Earlier today, the Reserve Bank of Australia announced a package of measures to support the recovery of the Australian economy. Commonwealth Bank’s economists, Stephen Halmarick and Gareth Aird, explain what impact these measures will have on the national economy.
As widely predicted, at the November Board meeting the Reserve Bank of Australia (RBA) reduced the official cash rate target from 0.25 per cent to 0.1 per cent.
In addition, the Board announced a reduction in the target for the yield on the 3-year Australian Government bond to around 0.1 per cent (from around 0.25 per cent), as well as a reduction in the interest rate on new drawings under the Term Funding Facility to 0.1 per cent (from 0.25 per cent).
The RBA also announced a reduction in the interest rate paid on exchange settlement balances to 0 basis points, and a commitment to purchase $A100 billion of government bonds of maturities of around 5 to 10 years over the next six months.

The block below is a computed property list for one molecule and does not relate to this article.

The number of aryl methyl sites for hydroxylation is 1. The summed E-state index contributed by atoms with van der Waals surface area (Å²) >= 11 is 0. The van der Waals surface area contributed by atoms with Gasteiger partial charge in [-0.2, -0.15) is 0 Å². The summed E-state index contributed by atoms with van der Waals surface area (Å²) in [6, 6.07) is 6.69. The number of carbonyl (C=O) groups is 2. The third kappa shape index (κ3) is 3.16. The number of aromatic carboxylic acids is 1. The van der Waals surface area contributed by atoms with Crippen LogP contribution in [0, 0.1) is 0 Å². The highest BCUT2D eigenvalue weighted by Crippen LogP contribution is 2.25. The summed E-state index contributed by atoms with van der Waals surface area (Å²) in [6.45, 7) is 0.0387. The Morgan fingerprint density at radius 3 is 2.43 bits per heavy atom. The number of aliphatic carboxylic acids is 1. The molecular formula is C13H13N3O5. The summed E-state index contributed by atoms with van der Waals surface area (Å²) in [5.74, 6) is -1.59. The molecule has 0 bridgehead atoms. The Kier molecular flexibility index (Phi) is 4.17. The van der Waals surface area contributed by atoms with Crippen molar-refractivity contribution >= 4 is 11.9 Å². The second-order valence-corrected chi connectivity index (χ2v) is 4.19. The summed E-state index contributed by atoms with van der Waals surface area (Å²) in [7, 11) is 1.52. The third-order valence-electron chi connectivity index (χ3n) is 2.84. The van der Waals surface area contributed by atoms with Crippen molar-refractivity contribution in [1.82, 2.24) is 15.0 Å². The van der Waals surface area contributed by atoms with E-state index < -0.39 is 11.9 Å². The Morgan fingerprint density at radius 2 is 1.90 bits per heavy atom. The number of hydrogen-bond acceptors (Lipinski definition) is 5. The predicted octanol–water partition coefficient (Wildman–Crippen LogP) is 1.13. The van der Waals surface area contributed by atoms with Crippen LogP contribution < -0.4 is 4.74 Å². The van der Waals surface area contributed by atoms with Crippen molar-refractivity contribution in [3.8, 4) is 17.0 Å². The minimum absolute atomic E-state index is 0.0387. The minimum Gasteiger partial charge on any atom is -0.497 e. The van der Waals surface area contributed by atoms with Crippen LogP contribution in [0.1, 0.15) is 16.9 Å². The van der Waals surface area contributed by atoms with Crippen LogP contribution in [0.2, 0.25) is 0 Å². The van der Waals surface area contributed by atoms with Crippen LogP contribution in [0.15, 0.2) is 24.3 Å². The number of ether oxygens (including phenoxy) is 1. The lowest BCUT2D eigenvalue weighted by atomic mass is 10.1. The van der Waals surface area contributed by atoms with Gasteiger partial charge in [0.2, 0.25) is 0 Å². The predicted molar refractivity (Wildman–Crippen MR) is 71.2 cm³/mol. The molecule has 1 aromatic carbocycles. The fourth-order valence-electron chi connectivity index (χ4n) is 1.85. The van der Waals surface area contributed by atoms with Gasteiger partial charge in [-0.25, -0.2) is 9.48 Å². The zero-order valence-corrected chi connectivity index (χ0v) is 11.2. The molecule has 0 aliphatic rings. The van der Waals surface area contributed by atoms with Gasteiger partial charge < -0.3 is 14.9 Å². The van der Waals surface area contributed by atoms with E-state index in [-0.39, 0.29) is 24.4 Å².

In recent weeks, both the RBA Governor Philip Lowe and Deputy Governor Guy Debelle made it clear that more monetary policy easing was coming – and that it would likely happen sooner rather than later.
In a speech last month, RBA Governor Philip Lowe suggested that previously there was little to be gained from further monetary easing whilst ever significant parts of the country were in lock-down.
“As the economy opens up, though, it is reasonable to expect that further monetary easing would get more traction than was the case earlier,” Mr Lowe said at the time.